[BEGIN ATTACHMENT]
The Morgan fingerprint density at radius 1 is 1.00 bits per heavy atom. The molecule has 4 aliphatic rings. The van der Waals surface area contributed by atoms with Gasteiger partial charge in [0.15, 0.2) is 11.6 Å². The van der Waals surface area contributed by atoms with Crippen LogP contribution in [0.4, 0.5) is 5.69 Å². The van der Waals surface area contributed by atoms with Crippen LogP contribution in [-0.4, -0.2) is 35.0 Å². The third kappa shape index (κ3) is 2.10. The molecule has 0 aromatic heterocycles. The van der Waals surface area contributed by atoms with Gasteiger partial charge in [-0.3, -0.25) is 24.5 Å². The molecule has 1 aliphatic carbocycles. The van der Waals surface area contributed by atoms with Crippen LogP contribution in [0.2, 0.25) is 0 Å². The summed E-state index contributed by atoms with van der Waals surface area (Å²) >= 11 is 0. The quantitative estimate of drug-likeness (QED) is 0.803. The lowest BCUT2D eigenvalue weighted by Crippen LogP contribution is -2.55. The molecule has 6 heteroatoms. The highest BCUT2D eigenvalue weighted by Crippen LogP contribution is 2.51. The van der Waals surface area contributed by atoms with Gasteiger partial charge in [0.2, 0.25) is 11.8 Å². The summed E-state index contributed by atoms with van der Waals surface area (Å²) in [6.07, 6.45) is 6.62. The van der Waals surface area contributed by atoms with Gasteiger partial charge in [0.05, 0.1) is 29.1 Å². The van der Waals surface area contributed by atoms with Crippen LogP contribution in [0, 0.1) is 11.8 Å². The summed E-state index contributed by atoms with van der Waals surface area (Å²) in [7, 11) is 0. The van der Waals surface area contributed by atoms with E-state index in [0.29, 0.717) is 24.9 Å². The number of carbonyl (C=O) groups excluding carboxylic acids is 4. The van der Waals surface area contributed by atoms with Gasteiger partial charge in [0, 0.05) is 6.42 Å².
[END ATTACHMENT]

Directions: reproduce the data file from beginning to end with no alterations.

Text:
The Morgan fingerprint density at radius 1 is 1.00 bits per heavy atom. The molecule has 4 aliphatic rings. The van der Waals surface area contributed by atoms with Gasteiger partial charge in [0.15, 0.2) is 11.6 Å². The van der Waals surface area contributed by atoms with Crippen LogP contribution in [0.4, 0.5) is 5.69 Å². The van der Waals surface area contributed by atoms with Crippen LogP contribution in [-0.4, -0.2) is 35.0 Å². The third kappa shape index (κ3) is 2.10. The molecule has 0 aromatic heterocycles. The van der Waals surface area contributed by atoms with Gasteiger partial charge in [-0.3, -0.25) is 24.5 Å². The molecule has 1 aliphatic carbocycles. The van der Waals surface area contributed by atoms with Crippen LogP contribution in [0.2, 0.25) is 0 Å². The summed E-state index contributed by atoms with van der Waals surface area (Å²) >= 11 is 0. The quantitative estimate of drug-likeness (QED) is 0.803. The lowest BCUT2D eigenvalue weighted by Crippen LogP contribution is -2.55. The molecule has 6 heteroatoms. The highest BCUT2D eigenvalue weighted by Crippen LogP contribution is 2.51. The van der Waals surface area contributed by atoms with Gasteiger partial charge in [0.2, 0.25) is 11.8 Å². The summed E-state index contributed by atoms with van der Waals surface area (Å²) in [6.07, 6.45) is 6.62. The van der Waals surface area contributed by atoms with Gasteiger partial charge in [0.05, 0.1) is 29.1 Å². The van der Waals surface area contributed by atoms with Crippen LogP contribution in [0, 0.1) is 11.8 Å². The summed E-state index contributed by atoms with van der Waals surface area (Å²) in [7, 11) is 0. The van der Waals surface area contributed by atoms with E-state index in [0.29, 0.717) is 24.9 Å². The number of carbonyl (C=O) groups excluding carboxylic acids is 4. The van der Waals surface area contributed by atoms with Gasteiger partial charge in [0, 0.05) is 6.42 Å².